Archives

SeaSeal Update 22/08/2018: Atlantic Grey Seals

Weather conditions: overcast, sea state 3, wind direction S-W

A great day at Birds Rock yesterday with plenty of Atlantic grey seal sightings during the two hour survey conducted. Three seals were observed in the water, bottling, scanning and diving. Another spent some time attempting to haul out onto the rocks despite the large waves washing over them. Excitingly, our Sea Seal volunteer was able to identify three of the four of the seals recorded as individuals spotted at Birds Rock earlier this year! Other sightings included kestrels, gannets and a small toad.

Cae Pwll y Bo

Cae Pwll y Bo globeflowers

This small damp meadow is known for its spectacular display of globeflowers.

The reserve is all that remains of a much larger field that was originally part of Pwll y Bo farm (Hobgoblin pool in Welsh).

Ystradfawr

Ystradfawr reserve with view of a wild meadow

This reserve, once the site of extensive coal mining, is a great example of how nature has reclaimed the landscape. It is a rich mix of wildlflower meadow, rhos pasture and young woodland. It is one of the best sites in Wales for the rare marsh fritillary butterfly.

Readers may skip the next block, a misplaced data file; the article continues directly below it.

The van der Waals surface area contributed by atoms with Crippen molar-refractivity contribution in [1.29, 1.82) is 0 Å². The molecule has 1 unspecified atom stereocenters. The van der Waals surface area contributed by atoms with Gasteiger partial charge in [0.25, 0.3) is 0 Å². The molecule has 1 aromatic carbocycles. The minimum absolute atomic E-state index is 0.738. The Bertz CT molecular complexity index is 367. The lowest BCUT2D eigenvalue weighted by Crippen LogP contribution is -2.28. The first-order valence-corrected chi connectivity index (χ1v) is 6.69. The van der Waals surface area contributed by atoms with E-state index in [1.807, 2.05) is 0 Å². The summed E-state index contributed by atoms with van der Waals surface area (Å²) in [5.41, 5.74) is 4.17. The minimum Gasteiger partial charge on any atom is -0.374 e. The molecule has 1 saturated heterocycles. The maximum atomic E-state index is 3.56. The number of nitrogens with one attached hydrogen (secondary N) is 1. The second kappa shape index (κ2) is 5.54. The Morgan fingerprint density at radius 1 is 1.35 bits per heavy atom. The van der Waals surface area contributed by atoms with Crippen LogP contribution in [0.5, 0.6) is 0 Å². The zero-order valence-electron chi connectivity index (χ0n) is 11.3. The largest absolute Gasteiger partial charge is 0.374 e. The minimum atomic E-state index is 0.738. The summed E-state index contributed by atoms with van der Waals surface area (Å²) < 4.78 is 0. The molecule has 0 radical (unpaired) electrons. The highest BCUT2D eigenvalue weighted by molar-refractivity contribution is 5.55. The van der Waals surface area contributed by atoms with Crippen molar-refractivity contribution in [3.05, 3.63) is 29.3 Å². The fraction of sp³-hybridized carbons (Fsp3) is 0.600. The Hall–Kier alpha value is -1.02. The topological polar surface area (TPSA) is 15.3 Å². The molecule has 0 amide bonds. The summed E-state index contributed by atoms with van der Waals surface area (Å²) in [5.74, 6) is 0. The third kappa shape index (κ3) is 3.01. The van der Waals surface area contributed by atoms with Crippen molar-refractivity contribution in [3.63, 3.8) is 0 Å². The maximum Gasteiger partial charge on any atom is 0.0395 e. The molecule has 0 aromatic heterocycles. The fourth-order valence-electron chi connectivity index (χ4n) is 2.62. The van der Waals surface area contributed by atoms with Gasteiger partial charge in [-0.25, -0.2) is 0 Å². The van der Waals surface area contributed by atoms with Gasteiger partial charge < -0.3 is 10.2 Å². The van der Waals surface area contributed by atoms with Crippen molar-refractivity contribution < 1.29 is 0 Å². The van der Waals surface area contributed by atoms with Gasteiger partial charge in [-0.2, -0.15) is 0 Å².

Trewalkin Meadow

Trewalkin Meadow - meadow flora

Trewalkin Meadow is a small, damp, flower-rich meadow at the foot of the Black Mountains between Llangorse and Talgarth. It is how much of Brecknock would have looked 60 years ago, before the habitat was lost due to changes in farming.

Allt Rhongyr

Allt Rhongyr

Allt Rhongyr is within the Brecon Beacons National Park, adjacent to Craig y Rhiwarth Nature Reserve and offers dramatic views of the Tawe Valley. It features a diverse mix of limestone grassland, acidic grassland and woodland and it was once the site of an iron age hillfort. The site is now managed by grazing under an agri-environment scheme.

Cae Eglwys

Cae Eglwys meadow

This reserve is a good example of a traditional wildflower meadow, a rare habitat in these days of intensively managed farmland where large quantities of both fertiliser and grazing animals are applied to meadows that may have once looked like this, but are now bright green with very few plant species surviving.